King Kaufman's Sports Daily

Tennessee and a clock over Rutgers, Georgetown and a phantom foul over Villanova: In a post-Donaghy world, endings like Monday's can't happen.

By King Kaufman
Published February 12, 2008 11:00AM (EST)

Nice night of college basketball we had there Monday night.

Georgetown beat Villanova 55-53 at home thanks to a ticky-tack foul called 80 feet away from the basket with 0.1 seconds remaining. It was the kind of foul that just doesn't get called at any point in a game, never mind at :00.1, a minor brush by defender Corey Stokes on Jonathan Wallace as he dribbled upcourt hoping to get close enough for a desperation shot that he wasn't going to have time to take.

Wallace had come up with a loose ball that resulted from 'Nova's Scottie Reynolds getting mugged underneath the basket on a baseline drive. No call there. That's a foul about half the time, depending on how the big wheel in the officials' dressing room lands in the pregame spin.

But a little bump in the backcourt with a 10th of a second left, that's a foul. Usually in cases like this the guy who benefits from the call makes a good show afterward, says, "Sure, yeah, he fouled me." Wallace must have known he couldn't pull that off with a straight face.

"At first I thought I stepped out of bounds," Wallace said. He went on to admit that he did feel a "kind of nudge."

The "foul" -- the 48th of the game -- gave Wallace, an 80 percent free-throw shooter, two shots to make one for the win. He made both. The game could have been wrapped in a bow and handed to the Hoyas, but that would have been more work for them than this was. They would have had to untie the bow.

And that was the game that looked like it was on the up and up compared with the Tennessee-Rutgers women's game.

The top-ranked Lady Vols won that one 59-58 thanks to a terrific play by the clock, which simply stopped with 0.2 seconds to go and Tennessee trying to score. That really helped the Vols extend the final play long enough for Nicky Anosike to get fouled. She hit both free throws for the one-point win.

"We found a way to win," Tennessee coach Pat Summitt said. Well, yeah.

Anosike, rebounding a Candace Parker miss, jumped and caught the ball with 0.2 seconds left. That's when the clock stopped. She landed, gathered herself to jump to shoot and was fouled from behind by Kia Vaughn. The clock restarted and zipped down to 0, all before any official blew a whistle.

Arena officials told reporters that the clock is controlled remotely by a device connected wirelessly to the officials' whistles. There isn't a guy at the scorer's table who can push a button to stop the clock and extend the final play for the home team.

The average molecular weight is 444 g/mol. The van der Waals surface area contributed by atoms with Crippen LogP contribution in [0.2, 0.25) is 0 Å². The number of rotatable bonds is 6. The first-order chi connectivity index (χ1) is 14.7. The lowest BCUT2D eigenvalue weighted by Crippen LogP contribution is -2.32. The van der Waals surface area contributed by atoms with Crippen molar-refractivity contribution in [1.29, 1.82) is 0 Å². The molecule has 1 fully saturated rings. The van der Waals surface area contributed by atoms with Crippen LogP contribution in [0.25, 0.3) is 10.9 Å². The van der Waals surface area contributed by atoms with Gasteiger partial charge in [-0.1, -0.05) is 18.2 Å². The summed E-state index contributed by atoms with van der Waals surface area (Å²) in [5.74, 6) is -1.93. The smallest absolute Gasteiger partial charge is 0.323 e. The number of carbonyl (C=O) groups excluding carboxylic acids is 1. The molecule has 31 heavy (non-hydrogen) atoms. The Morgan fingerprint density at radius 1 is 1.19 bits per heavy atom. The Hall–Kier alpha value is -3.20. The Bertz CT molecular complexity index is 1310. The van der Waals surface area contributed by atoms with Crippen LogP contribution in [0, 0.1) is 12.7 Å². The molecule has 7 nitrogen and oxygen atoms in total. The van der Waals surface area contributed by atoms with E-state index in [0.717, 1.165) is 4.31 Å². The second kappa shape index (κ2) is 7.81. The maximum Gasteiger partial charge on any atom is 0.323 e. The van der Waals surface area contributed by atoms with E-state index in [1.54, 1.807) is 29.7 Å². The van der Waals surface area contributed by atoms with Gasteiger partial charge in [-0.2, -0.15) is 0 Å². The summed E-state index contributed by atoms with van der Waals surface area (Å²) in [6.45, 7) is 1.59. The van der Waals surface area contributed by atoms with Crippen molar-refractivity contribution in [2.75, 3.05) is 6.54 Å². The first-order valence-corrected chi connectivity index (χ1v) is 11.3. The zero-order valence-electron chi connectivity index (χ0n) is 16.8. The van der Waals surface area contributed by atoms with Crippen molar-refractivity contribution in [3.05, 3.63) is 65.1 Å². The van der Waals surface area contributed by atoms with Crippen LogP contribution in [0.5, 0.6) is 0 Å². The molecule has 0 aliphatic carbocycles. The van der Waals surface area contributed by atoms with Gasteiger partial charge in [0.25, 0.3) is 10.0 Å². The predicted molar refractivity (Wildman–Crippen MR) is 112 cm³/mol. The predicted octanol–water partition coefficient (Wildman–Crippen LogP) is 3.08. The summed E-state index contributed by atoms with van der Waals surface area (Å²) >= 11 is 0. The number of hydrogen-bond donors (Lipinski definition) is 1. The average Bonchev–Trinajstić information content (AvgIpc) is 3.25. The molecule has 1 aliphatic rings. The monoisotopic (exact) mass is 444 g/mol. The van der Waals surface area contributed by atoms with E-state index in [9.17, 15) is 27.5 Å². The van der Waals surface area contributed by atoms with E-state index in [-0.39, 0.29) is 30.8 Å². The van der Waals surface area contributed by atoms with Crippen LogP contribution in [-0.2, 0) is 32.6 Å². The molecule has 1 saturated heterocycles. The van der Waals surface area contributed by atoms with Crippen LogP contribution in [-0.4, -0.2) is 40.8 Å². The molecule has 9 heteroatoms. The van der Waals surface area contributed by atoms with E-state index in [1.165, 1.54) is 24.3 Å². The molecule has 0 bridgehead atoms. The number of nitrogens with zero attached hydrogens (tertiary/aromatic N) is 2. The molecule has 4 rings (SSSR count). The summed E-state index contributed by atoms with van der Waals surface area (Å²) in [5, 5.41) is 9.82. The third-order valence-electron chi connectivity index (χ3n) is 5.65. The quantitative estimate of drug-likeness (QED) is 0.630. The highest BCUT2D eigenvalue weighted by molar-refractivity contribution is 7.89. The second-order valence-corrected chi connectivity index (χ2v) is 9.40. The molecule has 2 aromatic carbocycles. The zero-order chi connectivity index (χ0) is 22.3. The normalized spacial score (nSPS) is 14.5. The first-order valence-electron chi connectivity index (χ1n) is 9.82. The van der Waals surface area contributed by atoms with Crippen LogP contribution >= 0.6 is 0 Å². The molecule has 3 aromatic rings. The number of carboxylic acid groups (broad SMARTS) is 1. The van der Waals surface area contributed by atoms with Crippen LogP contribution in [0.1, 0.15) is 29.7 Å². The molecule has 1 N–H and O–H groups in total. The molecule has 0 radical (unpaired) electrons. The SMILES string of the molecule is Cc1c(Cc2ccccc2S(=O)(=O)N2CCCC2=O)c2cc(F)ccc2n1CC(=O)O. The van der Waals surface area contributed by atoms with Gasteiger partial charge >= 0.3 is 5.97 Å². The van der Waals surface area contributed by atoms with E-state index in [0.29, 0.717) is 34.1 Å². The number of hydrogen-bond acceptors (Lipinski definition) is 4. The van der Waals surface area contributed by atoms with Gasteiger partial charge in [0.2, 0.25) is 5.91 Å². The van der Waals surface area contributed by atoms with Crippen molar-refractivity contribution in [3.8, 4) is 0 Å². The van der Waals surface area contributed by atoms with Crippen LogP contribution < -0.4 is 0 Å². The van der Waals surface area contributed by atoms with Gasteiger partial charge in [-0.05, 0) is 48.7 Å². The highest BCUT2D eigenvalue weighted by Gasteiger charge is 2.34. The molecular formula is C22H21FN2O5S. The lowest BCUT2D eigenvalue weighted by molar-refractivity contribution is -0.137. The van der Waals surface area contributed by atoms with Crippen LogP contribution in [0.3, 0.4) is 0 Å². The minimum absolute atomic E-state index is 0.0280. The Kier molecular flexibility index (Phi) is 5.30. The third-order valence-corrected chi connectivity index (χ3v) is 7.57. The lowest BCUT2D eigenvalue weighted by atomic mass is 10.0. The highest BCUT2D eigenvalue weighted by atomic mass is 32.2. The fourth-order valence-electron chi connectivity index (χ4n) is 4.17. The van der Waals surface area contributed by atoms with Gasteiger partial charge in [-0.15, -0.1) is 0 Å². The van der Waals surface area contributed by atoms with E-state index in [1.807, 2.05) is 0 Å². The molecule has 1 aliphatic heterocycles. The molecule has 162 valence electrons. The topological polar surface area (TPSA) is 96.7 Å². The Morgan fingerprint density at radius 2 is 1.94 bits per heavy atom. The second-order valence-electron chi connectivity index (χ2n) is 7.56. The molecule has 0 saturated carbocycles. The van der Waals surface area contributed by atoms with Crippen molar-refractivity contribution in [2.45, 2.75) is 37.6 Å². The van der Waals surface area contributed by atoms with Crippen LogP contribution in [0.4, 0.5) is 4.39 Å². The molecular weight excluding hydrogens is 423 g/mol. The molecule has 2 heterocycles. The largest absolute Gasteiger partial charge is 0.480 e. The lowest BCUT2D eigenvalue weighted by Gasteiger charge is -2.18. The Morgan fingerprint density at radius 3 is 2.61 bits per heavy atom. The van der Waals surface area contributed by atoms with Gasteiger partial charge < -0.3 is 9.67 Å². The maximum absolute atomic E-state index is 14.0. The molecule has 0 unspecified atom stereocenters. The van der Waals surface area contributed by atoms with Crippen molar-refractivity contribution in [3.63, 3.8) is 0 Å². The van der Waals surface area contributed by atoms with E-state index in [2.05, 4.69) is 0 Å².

Replays clearly showed that the foul was whistled well after the clock reached 0, and ESPN clocked the last 0.2 seconds taking 1.3 seconds to tick off.

Rutgers coach C. Vivian Stringer said she and her assistant coaches were already celebrating, thinking they'd knocked off a No. 1 team for the second game in a row following their win over UConn last Tuesday, when one of them noticed that the clock had stopped. Stringer made a point not to accuse Tennessee -- "It's not Pat's fault. It's not Tennessee's fault" -- but also said, "This should not be tolerated."

She's right. In a post-Tim Donaghy world, sports leagues should be going the extra mile to make sure games aren't decided in such a way as to make it look like the fix is in. I don't know what anyone can do about an official making a stupid judgment call with 0.1 second left, as happened at Georgetown, but something can definitely be done about that Tennessee-Rutgers finish.

Officials routinely gather around a video monitor to determine if a shot was released before the end of a half or if a shooter stepped on the three-point line. They often do this even when the play was fairly obvious to the naked eye. Just to be sure.

But in a huge, nationally televised game involving the teams that played for the championship last year, the refs can't or won't look at the video that clearly shows the clock stopping for a full second with 0.2 to play? The Sports Network reported Stringer saying an official told her they'd reviewed the play, but if they watched that replay and didn't see that the clock stopped at 0.2 and the foul occurred after the game should have ended, all the clichés about three blind mice and so on are true.

"The clock was stopped," Stringer said after the game. "That's the reason there was time for a foul to occur."

Now officials are in a no-win situation. The right thing to do would be to award Rutgers the victory. But at this late date -- after everybody's left the floor -- that would look just as bad as Tennessee's win does. When you go around reversing scores after the fact it carries the whiff of the fix being in just as much as a stopped clock does.

We hear so much bloviating from people in my line of work about performance-enhancing drugs damaging the integrity of games, and what a terrible, intolerable thing that is. But when officials screw up and hand the game over to the home team, everybody shrugs. Hey, human error. Happens. Whaddaya gonna do?

Something. Ought to do something. It shouldn't be that difficult to get things right, or to make them right when human error does happen.

Rutgers lost a game to Stanford three months ago when Epiphanny Prince was called for a foul on Candice Wiggins 80 feet away from the basket with the score tied and 0.1 second left. Wiggins sunk both free throws.

Stringer used the same phrase that night that she did Monday night: "It is what it is."

It shouldn't be.

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    King Kaufman is a senior writer for Salon. You can e-mail him at king at salon dot com. Facebook / Twitter / Tumblr

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